Shubho Shekhar Bhattacharjee

Inserting classical into rock
While Shillong is well-known as the rock capital of India, rich in various styles of music, ranging from soft rock and roll, pop, grunge, deep and heavy metal, Indian classical music has little or no presence in the hilly state. This, in fact, became one of their major concerns when they decided to launch the institute. "We were wondering if people would sign up for it," says Sucheta. To their surprise, over 300 people landed at the auditions the first time they were held in December 2016. "Music is in their veins. It's no exaggeration when I say that every household either has a bunch of vinyl records or a cassette of classic rock ranging from Ac/Dc to Guns N' Roses to Pink Floyd. Girls lean more towards rock, and look down upon guys who can't play a musical instrument," laughs Shubho.

It was evident then that there was no replacing rock in young minds. "So, we decided that while introducing them to Indian classical music, we would also include western music and broaden their base. Why restrict it to rock alone?" he adds. The curriculum, therefore, includes a mix of Sufi, Indian classical, rock, jazz and blues. Apart from their artistic training, the curriculum also includes diction, stage presence and personality development. "Most children there can't converse in Hindi, although they can sing in Hindi, thanks to Bollywood. Hence, language was a barrier. But we had local assistance, so the kids were quick to pick the language. We also had to ensure that the accent doesn't seep into their singing," says Sucheta.

Classes normally begin after 3 pm, when children return from school. Unlike Mumbai, there's no concept of a night life there. "Kids normally head straight to our institute and train till 7.30 pm, go home, eat dinner and sleep," he says. This, he says, ensures they spend their time productively. Shubho admits that their aim was also to steer youngsters away from substance abuse and channelise their energies into a productive activity. "Since the venture is being funded by the state, they want the kids here to gain from it. But, we need students who are serious about it, so there's a rigorous audition process that includes understanding their interest in music and whether they want to pursue it as a profession," he says. What's also interesting is the institute's emphasis on producing original compositions. Covers are banned. This, they say, has only encouraged students to create new content. A new Garo-Sufi composition created by one of the students is an example. "We plan to release this as part of the music album by the end of this month. We have even shot a video with the students," he says.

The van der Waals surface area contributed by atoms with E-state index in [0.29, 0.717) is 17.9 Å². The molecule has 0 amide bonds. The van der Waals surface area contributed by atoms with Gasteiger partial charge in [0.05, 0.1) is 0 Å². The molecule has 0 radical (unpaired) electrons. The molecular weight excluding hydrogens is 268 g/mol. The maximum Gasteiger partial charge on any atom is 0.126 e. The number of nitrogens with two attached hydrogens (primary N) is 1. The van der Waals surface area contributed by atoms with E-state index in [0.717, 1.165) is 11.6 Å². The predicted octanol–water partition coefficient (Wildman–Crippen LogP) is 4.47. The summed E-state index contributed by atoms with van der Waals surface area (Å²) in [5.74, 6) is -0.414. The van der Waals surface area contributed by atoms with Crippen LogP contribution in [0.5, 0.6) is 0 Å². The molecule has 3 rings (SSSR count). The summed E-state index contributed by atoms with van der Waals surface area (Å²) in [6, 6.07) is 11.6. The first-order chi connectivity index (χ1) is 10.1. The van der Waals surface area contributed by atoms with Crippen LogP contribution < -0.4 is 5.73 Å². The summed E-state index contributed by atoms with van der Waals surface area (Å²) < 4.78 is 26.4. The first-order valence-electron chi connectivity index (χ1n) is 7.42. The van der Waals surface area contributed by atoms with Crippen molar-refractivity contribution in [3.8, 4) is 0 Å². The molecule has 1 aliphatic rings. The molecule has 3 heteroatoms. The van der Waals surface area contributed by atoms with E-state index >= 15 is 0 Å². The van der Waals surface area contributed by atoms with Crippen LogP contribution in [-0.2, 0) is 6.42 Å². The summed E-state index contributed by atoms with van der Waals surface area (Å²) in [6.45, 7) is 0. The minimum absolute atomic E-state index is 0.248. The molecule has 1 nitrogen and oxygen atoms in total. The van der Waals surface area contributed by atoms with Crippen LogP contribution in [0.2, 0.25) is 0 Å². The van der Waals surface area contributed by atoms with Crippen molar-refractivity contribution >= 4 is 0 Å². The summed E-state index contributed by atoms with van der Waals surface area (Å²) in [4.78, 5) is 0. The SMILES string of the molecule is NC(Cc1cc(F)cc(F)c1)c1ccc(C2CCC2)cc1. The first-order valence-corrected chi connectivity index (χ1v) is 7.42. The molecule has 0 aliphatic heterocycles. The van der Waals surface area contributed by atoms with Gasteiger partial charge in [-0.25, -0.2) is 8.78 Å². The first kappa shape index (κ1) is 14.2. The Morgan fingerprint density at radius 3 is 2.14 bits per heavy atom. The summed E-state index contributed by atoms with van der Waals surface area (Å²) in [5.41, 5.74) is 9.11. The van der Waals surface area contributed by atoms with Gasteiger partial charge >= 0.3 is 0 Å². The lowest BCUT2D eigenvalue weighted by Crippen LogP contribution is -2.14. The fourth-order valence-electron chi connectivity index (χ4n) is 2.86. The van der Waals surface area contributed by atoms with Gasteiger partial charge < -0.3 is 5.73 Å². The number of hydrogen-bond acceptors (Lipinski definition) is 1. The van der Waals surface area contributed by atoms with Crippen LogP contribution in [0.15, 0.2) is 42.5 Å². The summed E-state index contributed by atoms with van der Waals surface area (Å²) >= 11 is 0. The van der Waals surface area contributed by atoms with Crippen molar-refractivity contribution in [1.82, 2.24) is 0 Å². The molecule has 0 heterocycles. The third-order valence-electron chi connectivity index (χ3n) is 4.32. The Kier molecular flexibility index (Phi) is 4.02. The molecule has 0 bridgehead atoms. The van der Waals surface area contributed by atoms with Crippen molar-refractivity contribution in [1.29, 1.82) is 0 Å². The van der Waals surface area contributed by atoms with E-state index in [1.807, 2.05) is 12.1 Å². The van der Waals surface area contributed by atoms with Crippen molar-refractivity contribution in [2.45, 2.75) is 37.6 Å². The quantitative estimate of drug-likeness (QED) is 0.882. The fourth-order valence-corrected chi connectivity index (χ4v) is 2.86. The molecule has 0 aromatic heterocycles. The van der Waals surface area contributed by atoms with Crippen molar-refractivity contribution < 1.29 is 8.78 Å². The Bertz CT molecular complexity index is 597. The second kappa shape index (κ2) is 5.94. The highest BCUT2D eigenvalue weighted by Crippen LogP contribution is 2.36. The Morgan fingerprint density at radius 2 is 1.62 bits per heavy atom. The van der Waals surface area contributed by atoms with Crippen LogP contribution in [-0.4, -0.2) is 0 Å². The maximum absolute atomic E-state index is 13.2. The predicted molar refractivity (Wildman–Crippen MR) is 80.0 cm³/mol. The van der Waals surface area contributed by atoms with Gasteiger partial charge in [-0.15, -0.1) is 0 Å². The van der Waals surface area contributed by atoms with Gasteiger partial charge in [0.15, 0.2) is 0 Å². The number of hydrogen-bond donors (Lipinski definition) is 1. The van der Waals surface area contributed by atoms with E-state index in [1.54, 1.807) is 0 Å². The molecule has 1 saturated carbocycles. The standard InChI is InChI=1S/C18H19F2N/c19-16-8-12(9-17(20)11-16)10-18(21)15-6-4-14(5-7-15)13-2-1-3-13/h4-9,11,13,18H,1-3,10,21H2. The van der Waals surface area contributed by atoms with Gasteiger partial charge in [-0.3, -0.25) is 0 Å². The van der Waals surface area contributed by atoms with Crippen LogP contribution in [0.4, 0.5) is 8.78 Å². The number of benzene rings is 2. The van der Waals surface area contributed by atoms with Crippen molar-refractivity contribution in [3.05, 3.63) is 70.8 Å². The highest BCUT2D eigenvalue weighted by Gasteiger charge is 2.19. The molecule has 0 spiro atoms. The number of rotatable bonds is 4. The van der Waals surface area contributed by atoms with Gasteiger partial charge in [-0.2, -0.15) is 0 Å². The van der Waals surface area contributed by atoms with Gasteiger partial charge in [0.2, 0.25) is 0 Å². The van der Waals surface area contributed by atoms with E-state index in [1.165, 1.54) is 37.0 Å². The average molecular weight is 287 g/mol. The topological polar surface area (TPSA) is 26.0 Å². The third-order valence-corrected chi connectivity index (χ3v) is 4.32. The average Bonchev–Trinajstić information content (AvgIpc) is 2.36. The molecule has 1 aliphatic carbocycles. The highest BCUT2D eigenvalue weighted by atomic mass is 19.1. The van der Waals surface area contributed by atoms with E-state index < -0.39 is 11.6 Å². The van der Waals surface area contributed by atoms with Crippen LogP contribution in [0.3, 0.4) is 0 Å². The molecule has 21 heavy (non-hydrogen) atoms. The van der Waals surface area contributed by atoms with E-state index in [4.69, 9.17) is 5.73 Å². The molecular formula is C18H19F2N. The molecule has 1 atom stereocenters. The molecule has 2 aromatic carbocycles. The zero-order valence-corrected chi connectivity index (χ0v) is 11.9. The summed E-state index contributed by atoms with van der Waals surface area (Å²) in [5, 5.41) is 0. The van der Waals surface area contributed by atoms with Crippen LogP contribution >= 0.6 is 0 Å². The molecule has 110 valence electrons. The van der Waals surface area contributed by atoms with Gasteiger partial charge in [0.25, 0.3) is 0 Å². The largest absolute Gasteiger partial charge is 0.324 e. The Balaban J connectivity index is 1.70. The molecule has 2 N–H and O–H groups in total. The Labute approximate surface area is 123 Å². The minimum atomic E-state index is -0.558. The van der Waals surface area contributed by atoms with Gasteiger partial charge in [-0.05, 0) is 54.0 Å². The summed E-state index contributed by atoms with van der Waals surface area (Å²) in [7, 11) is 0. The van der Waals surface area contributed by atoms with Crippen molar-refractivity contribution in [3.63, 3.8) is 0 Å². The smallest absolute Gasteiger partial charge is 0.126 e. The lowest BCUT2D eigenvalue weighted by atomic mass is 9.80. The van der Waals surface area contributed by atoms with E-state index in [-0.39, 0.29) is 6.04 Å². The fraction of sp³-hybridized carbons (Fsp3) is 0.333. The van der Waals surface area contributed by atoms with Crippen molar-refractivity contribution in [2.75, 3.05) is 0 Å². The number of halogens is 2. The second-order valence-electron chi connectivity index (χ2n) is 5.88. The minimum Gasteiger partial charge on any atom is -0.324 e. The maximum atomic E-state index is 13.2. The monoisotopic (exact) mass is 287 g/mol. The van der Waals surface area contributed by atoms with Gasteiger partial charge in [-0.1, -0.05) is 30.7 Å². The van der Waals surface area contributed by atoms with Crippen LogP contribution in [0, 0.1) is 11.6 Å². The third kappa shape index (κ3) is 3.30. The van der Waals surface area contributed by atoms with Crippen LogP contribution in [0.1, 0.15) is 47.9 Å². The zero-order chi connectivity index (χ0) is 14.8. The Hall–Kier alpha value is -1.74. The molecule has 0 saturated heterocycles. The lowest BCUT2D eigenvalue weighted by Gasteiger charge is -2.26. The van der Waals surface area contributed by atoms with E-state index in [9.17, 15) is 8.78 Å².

The Bhattacharjees who are still getting acclimatised to Shillong's winter chill, have shut the institute for winter. Classes will resume from January 15. In the meanwhile, the duo chose to head to another set of mountains in Kashmir for a holiday. "While we were there, we realised how similar it is to the north-east. There's a great culture of folk music, immense talent but no opportunity for skill development. Hopefully, our next destination will be
the Valley," says Shubho.